Senate Judiciary Republicans demand AG Garland rescind school board memo

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All 11 Republicans on the Senate Judiciary Committee are demanding that Attorney General Merrick Garland rescind his controversial school board memo after they discovered earlier this month that the FBI had created a “threat tag” to track alleged threats to school personnel.

The letter referenced an internal email revealed by a Justice Department whistleblower that shows how the FBI criminal and counterterrorism divisions in October created the tag “EDUOFFICIALS” in order to “track instances of related threats” to board members, teachers, school administrators and staff.

Garland’s memo stems from a letter the National School Boards Association sent to President Biden in late September complaining about rising instances of angry parents speaking out at school board meetings against divisive, controversial curriculum as well as sexually inappropriate books and other materials in school libraries. The letter likened such behavior to “domestic terrorism.”

The NSBA has since apologized for the letter, which has caused an exodus of state-level school board organizations.

In October, Garland told lawmakers during sworn testimony he could not “imagine any circumstance in which the Patriot Act would be used in the circumstances of parents complaining about their children, nor… a circumstance where they would be labeled as domestic terrorists,” Rep. Jim Jordan (R-Ohio), ranking member of the House Judiciary Committee, wrote in a letter to the AG. House Judiciary Republicans have launched a probe of their own to see if there was any collusion between the NSBA and the Biden administration regarding the situation.

Garland also testified that he does “not think that parents getting angry at school boards for whatever reason constitute domestic terrorism. It’s not even a close question.”

But an Oct. 4 memo from Garland called on the FBI to “use its authority” against a “disturbing spike in harassment, intimidation, and threats of violence against school administrators, board members, teachers, and staff,” which ultimately led to the threat tag, according to the whistleblower.

And now, Senate Judiciary Republicans are demanding that Garland rescind his memo in a letter that begins, “Are concerned parents domestic terrorists or not?”

The letter was first reported by the Washington Times.

The GOP senators have previously called on Garland to look into free speech concerns stemming from his memo, but they noted that the latest whistleblower disclosures had added urgency to the situation.

“In light of a disturbing new revelation about the FBI’s Counterterrorism Division following your directive, we call on you to withdraw your October 4 memorandum and make abundantly clear through words and actions that no arm of the government, including the offices under your command, may be used to chill criticism of local government officials,” the letter to Garland said.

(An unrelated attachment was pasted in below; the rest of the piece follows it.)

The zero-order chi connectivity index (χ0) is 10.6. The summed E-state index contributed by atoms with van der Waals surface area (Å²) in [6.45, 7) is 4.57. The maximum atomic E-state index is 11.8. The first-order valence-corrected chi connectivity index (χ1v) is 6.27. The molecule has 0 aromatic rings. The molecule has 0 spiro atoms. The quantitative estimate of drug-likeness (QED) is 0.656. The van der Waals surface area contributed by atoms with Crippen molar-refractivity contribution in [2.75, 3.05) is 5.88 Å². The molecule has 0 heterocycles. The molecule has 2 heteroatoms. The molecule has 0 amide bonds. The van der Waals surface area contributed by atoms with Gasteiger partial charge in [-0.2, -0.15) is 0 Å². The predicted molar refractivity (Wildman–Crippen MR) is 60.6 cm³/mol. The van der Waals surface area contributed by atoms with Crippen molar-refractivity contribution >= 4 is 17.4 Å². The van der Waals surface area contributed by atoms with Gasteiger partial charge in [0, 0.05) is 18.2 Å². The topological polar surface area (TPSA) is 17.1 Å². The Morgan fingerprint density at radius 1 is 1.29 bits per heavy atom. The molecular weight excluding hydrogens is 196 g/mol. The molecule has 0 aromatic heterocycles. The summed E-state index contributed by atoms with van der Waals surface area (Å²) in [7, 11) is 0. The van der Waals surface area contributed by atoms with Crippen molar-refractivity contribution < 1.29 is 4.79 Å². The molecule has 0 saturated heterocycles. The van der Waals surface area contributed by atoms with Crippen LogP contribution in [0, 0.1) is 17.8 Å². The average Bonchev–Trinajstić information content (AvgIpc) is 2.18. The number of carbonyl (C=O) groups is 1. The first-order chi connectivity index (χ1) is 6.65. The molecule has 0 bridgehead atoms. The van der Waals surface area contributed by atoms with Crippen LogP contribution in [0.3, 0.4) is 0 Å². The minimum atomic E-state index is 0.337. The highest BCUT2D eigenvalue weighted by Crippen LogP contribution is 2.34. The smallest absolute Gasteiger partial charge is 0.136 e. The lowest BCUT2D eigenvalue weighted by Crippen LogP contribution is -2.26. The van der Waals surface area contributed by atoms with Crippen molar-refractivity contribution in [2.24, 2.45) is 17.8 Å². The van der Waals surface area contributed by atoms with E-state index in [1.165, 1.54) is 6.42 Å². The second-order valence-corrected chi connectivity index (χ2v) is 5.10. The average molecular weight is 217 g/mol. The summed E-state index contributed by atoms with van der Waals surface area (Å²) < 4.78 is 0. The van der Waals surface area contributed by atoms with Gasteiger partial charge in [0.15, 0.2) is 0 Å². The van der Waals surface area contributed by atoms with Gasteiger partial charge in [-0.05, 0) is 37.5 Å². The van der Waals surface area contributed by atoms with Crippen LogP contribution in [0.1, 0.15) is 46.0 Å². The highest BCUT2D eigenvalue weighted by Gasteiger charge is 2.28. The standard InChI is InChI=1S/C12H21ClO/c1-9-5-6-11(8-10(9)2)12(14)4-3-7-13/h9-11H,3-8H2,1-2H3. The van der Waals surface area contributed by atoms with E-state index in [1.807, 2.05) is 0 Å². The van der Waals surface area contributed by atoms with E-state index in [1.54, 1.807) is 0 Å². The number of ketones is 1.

“By involving the FBI’s Counterterrorism Division in this matter, that is exactly what you have done,” the letter, which was led by the Judiciary Committee’s ranking member, Sen. Charles Grassley (R-Iowa), continued.

“Parents and other citizens who get impassioned at school-board meetings are not domestic terrorists,” said the letter. “You may believe that, but too many people involved in this issue seem to think harsh words can be criminalized. Getting the FBI’s Counterterrorism Division involved in the matter only makes this worse — dramatically worse.”

The letter pointed out previous assurances from Garland that nothing in his memo should be construed by parents as threatening, but “the subsequent reaction of American parents and the public shows it has had a clear chilling effect on them.”

“All of us have received hundreds of letters and emails from our constituents who are angry and concerned about the idea that the FBI will be tracking what they say at local school board meetings,” the letter continued, according to the Times. “Despite your testimony to the contrary, these parents have good reason to be concerned.”

The GOP senators also noted that the FBI joint message “naturally leads normal, loving, and impassioned parents to wonder whether the FBI’s Counterterrorism Division – an eyebrow raising fact that cannot be emphasized enough – will be reviewing and storing videos of them speaking at school-board meetings.”

Last month, FBI officials told various news outlets that the Bureau does not involve itself with investigating parents who speak out at school board meetings, and that “in no way changes the long-standing requirements for opening an investigation, nor does it represent a shift in how the FBI prioritizes threats.”

“We need you to make clear in very simple terms that violence and true threats of violence are well-defined, discreet ideas in the law and do not include harsh tones and strong criticisms that might make local school-board officials feel disrespected or uncomfortable,” the letter to Garland continued. “There is no other way to communicate this to the American people other than by unequivocally withdrawing your October 4 memorandum.”

The Times reported that the letter was signed by GOP Sens. Sens. Marsha Blackburn of Tennessee, Lindsey Graham of South Carolina, John Cornyn and Ted Cruz of Texas, Mike Lee of Utah, Ben Sasse of Nebraska, Josh Hawley of Missouri, Tom Cotton of Arkansas, John Kennedy of Louisiana, and Thom Tillis of North Carolina.


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Jon Dougherty


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